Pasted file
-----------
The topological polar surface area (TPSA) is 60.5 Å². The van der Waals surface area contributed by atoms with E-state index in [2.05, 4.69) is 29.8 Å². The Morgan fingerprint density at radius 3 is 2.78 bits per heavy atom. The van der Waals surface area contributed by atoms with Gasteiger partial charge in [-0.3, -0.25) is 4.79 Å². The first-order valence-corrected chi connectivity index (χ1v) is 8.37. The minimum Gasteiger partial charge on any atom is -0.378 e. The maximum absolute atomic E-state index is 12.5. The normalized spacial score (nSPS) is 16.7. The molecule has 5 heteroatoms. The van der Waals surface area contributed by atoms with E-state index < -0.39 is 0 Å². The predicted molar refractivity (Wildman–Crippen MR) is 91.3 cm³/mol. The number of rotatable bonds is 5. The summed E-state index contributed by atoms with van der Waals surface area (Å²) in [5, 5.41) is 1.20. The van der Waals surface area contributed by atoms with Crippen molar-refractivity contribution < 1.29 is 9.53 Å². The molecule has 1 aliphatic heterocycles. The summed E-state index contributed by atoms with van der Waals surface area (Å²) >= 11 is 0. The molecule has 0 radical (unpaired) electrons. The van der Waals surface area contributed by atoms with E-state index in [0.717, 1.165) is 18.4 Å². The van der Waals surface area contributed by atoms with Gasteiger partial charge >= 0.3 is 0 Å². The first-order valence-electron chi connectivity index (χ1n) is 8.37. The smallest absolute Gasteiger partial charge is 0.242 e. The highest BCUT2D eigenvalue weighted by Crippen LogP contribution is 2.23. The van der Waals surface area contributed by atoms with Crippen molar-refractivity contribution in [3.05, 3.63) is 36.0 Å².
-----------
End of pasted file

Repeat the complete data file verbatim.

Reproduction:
The topological polar surface area (TPSA) is 60.5 Å². The van der Waals surface area contributed by atoms with E-state index in [2.05, 4.69) is 29.8 Å². The Morgan fingerprint density at radius 3 is 2.78 bits per heavy atom. The van der Waals surface area contributed by atoms with Gasteiger partial charge in [-0.3, -0.25) is 4.79 Å². The first-order valence-corrected chi connectivity index (χ1v) is 8.37. The minimum Gasteiger partial charge on any atom is -0.378 e. The maximum absolute atomic E-state index is 12.5. The normalized spacial score (nSPS) is 16.7. The molecule has 5 heteroatoms. The van der Waals surface area contributed by atoms with E-state index < -0.39 is 0 Å². The predicted molar refractivity (Wildman–Crippen MR) is 91.3 cm³/mol. The number of rotatable bonds is 5. The summed E-state index contributed by atoms with van der Waals surface area (Å²) in [5, 5.41) is 1.20. The van der Waals surface area contributed by atoms with Crippen molar-refractivity contribution < 1.29 is 9.53 Å². The molecule has 1 aliphatic heterocycles. The summed E-state index contributed by atoms with van der Waals surface area (Å²) >= 11 is 0. The molecule has 0 radical (unpaired) electrons. The van der Waals surface area contributed by atoms with E-state index in [0.717, 1.165) is 18.4 Å². The van der Waals surface area contributed by atoms with Gasteiger partial charge >= 0.3 is 0 Å². The first-order valence-electron chi connectivity index (χ1n) is 8.37. The smallest absolute Gasteiger partial charge is 0.242 e. The highest BCUT2D eigenvalue weighted by Crippen LogP contribution is 2.23. The van der Waals surface area contributed by atoms with Crippen molar-refractivity contribution in [3.05, 3.63) is 36.0 Å².